If a person willfully violates or destroys any sacred place, he (or she) is said to desecrate it. Tombs, graves, churches, shrines and the like can all be victims of desecrations. One, however, cannot desecrate a person, regardless of how holy that person may be.

The felon had desecrated the holy site, and was on the church’s Top 10 Anathema List.



Some believers turn against their faith and renounce it. We call this act apostasy, and those who commit it, apostates. Today the word carries a slightly broader connotation in that it can apply to politics as well.

An apostate of the Republican Party, Sheldon has yet to become affiliated with any part but dubs himself a “literal independent.”



This is a tricky word, and thus you can bet its one of GRE’s favorite. Sanctimonious does not mean filled with sanctity or holiness. Instead it refers to that quality that can overcome someone who feels that they are holier (read: morally superior) to everybody else.

Colloquially, we hear the term holier-than-thou. That is a very apt way to describe the attitude of a sanctimonious person.

Even during the quiet sanctity of evening prayer, she held her chin high, a sanctimonious sneer forming on her face. 



This is an interesting word. The definition that relates to the church is clearly negative, i.e. an iconoclast is one who destroys religious images. Basically, this definition applies to the deranged drunk who goes around desecrating icons of the Virgin Mary.

The applicability of this definition to GRE is clearly suspect. The second definition however happens to be one of the GRE’s top 100 words. An iconoclast—more broadly speaking—is somebody who attacks cherished beliefs or institutions. This use of the word is not necessarily negative:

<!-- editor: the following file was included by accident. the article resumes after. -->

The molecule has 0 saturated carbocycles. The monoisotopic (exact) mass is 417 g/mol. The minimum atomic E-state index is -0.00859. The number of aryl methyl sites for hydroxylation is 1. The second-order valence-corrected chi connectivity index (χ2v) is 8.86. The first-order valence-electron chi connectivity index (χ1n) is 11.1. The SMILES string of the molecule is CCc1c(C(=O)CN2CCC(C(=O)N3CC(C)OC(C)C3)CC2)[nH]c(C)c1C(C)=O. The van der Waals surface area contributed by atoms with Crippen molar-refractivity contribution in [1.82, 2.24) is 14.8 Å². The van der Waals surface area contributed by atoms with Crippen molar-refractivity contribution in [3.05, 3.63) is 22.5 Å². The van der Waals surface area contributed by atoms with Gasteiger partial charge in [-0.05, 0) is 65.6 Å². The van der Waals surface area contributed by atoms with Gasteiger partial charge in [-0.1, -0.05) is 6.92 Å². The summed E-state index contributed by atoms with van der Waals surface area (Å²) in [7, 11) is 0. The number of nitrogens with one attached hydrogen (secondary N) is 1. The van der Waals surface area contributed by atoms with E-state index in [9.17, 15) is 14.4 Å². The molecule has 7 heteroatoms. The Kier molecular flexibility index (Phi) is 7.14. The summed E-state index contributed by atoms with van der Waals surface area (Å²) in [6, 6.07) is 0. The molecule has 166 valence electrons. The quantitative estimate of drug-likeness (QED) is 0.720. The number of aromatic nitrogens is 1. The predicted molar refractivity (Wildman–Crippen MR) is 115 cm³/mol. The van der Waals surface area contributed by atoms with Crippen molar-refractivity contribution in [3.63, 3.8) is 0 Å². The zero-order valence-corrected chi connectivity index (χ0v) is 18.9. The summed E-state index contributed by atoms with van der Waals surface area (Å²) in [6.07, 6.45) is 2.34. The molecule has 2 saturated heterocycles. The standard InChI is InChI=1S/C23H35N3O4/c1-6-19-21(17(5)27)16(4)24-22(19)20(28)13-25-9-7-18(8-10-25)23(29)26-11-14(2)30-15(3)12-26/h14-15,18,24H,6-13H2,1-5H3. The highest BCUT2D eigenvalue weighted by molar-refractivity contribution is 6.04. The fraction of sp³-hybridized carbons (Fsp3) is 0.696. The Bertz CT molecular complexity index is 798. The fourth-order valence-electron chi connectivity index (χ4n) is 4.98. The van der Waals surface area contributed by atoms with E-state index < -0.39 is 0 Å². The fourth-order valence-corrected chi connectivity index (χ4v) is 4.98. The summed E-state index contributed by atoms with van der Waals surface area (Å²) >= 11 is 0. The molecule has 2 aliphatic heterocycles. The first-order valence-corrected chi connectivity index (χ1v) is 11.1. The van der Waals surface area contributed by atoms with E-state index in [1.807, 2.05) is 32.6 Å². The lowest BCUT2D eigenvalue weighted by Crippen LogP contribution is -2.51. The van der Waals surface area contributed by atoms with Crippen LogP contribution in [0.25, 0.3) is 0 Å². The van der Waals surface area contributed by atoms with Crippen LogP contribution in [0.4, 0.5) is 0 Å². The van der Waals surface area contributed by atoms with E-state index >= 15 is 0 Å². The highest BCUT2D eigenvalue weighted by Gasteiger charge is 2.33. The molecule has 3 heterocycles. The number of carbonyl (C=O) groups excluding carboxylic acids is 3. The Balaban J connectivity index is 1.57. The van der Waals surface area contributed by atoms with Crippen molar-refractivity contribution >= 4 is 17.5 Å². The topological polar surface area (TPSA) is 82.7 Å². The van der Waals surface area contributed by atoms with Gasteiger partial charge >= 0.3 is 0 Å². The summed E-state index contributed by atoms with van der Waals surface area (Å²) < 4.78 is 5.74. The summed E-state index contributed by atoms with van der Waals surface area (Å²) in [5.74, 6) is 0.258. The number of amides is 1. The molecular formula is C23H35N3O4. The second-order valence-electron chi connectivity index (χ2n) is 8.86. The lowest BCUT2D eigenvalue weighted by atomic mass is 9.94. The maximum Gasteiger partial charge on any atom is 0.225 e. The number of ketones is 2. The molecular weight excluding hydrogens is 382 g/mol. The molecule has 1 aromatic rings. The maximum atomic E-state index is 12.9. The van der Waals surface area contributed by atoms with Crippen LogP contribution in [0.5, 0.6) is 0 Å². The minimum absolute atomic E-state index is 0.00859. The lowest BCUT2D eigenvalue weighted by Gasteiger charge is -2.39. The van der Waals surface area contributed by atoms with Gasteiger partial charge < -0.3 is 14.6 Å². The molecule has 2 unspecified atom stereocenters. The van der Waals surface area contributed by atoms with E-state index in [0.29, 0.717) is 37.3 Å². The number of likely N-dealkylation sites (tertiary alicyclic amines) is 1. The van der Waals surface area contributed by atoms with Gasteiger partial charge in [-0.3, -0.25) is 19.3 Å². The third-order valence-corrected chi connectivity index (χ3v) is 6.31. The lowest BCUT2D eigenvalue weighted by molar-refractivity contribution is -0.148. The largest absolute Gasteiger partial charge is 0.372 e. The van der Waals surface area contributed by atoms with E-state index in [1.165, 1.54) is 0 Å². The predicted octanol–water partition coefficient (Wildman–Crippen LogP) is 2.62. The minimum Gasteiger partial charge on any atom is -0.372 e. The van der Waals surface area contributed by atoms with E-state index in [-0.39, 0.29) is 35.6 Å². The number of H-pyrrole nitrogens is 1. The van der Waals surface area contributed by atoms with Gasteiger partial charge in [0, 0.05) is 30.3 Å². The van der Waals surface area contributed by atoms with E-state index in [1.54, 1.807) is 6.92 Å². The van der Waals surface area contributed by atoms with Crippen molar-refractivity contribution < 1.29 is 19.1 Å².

According to some scholars, art during the 19th century had stagnated into works aimed to please fusty Art Academies – it took the iconoclasm of Vincent Van Gogh to inject fresh life into the effete world of painting. 

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13 Responses to GRE Vocab List: Religious Words

  1. Prasad N R March 31, 2018 at 10:56 pm #

    I have become effete over remembering statements like “Elon Musk is not a felon” just to remember words.

  2. ZR April 1, 2015 at 10:53 am #

    “One, however, cannot desecrate a person, regardless of how holy that person may be. The felon had desecrated the holy site, and was on the church’s Top 10 Anathema list”

    Ha! I love the use of anathema here! Lovely, humorous example. Bravo.

    • Chris Lele
      Chris Lele April 1, 2015 at 3:48 pm #

      Thanks 🙂

  3. Aman March 27, 2012 at 9:51 am #

    Hi Chris ,
    Is catholic with lower case of ‘c’ means diverse….?

    • Chris Lele
      Chris March 28, 2012 at 11:28 am #

      Yes, with a lower case ‘c’ catholic means universal/diverse.

  4. John February 25, 2012 at 10:10 pm #

    Greetings Chris,

    Thanks for another great post! I’m a regular Clemmonsdogparker and had a quick request.

    I was wondering if you would consider doing a post on the use of idioms in the text completion type questions? It would be really helpful to get your insight when tackling such questions.



    • Chris Lele
      Chris February 27, 2012 at 1:37 pm #

      That’s a great idea! There are many phrasal constructions that rarely make it into the colloquial swing of things. I’ll put that on the schedule. Should be up some time next week!

      • John February 29, 2012 at 1:56 am #

        Hi Again Chris,

        I was also looking for a post on the blog that suggests an approximate pacing strategy for the Verbal section especially. I was wondering if you could help.

        What are your thoughts with regards to time allocation say for the RC type questions? Broadly speaking MGRE and other sources suggest 1.5mins per questions (on average), though I really struggle to keep time on the longer (60-70 line) passages.